Data provided by Applied Health
side effects, nutrient depletions, herbal interactions and health notes:
• Diets with reduced sodium and calories, and high fiber intake, may reduce the risk of cardiovascular problems.1
• The use of alcohol should be limited.2
• Natural licorice products may cause hypertension and should be avoided.3
• These herbs may have cardioactive properties that could intensify the effects of Hytrin: black hellebore, calamus, cereus, cola, coltsfoot, devil's claw, European mistletoe, fenugreek, fumitory, digitalis leaf, hedge mustard, figwort, lily of the valley roots, motherwort, pleurisy root, squill bulb leaf scales, white horehound, mate, scotch broom flower, shepherd's purse, and wild carrot4
• These herbs may have diuretic properties which could interact with Hytrin : Alfalfa, Angelica, Astragalus, Basil, Bean Pod, Buckthorn, Burdock, Butcher’s Broom, Buchu, Celery, Cleavers, Cornflower, Dandelion, Elecampane, Elder, Goat's Rue, Hempnettle, Horsetail, Indian-Hemp, Juniper, Marigold, Meadowsweet, Parsley, Rauwolfia, Sarsaparilla, Sweet clover, Turmeric, and Vervain.5
References1 Balch, JF, Balch PA: Prescription for Nutritional Healing, Avery Publishing, 1997, p. 323.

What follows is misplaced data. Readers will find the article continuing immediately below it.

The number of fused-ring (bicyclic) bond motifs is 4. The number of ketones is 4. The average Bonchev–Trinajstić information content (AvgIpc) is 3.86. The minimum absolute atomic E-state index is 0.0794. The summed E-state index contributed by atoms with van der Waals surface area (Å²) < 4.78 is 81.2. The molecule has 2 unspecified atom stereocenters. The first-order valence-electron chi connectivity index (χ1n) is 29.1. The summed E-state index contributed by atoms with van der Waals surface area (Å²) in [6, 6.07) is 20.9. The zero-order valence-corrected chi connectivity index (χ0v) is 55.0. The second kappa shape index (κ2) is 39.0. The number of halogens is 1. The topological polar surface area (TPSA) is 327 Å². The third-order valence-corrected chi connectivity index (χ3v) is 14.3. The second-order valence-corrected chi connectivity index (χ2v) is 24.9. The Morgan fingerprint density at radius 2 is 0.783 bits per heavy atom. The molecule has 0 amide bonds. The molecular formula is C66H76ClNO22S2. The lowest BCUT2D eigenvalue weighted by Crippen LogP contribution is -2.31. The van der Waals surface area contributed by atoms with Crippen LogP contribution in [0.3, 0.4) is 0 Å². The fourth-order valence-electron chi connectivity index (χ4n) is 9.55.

1 Pronsky, Z Food Medication Interactions, 11th edition, 1999
2 Pronsky, ZM: Food-Medication Interactions, 11th edition, 1999
2 Facts and Comparisons, Clinisphere 2.0, Wolters Kluwer Company, 2000
3 Pronsky, Z Food Medication Interactions, 11th edition, 1999
3 Brinker, F Herb Contraindications and Drug Interactions, Eclectic Medical Publications, 1998
4 Newall CA, Anderson LA, Phillipson JD. Herbal Medicines: A Guide for Health-care Professionals. London: The Pharmaceutical Press, 1996.
4 PDR for Herbal Medicines, 2nd edition, Medical Economics Company, 2000
4 The Review of Natural Products, Clinisphere 2.0, Wolters Kluwer Company, 2000
5 PDR for Herbal Medicines, 2nd edition, Medical Economics Company, 2000
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The information in Drug Watch is provided as a courtesy to NewsTarget readers by Applied Health Solutions in cooperation with Healthway Solutions. Although the information is presented with scientific references, we do not wish to imply that this represents a comprehensive list of considerations about any specific drug, herb or nutrient. Nor should this information be considered a substitute for the advice of your doctor, pharmacist, or other healthcare practitioner. Please read the disclaimer about the intentions and limitations of the information provided on these pages. It is important to tell your doctor and pharmacist about all other drugs and nutritional supplements that you are taking if they are recommending a new medication. Copyright © 2007 by Applied Health Solutions, Inc. All rights reserved.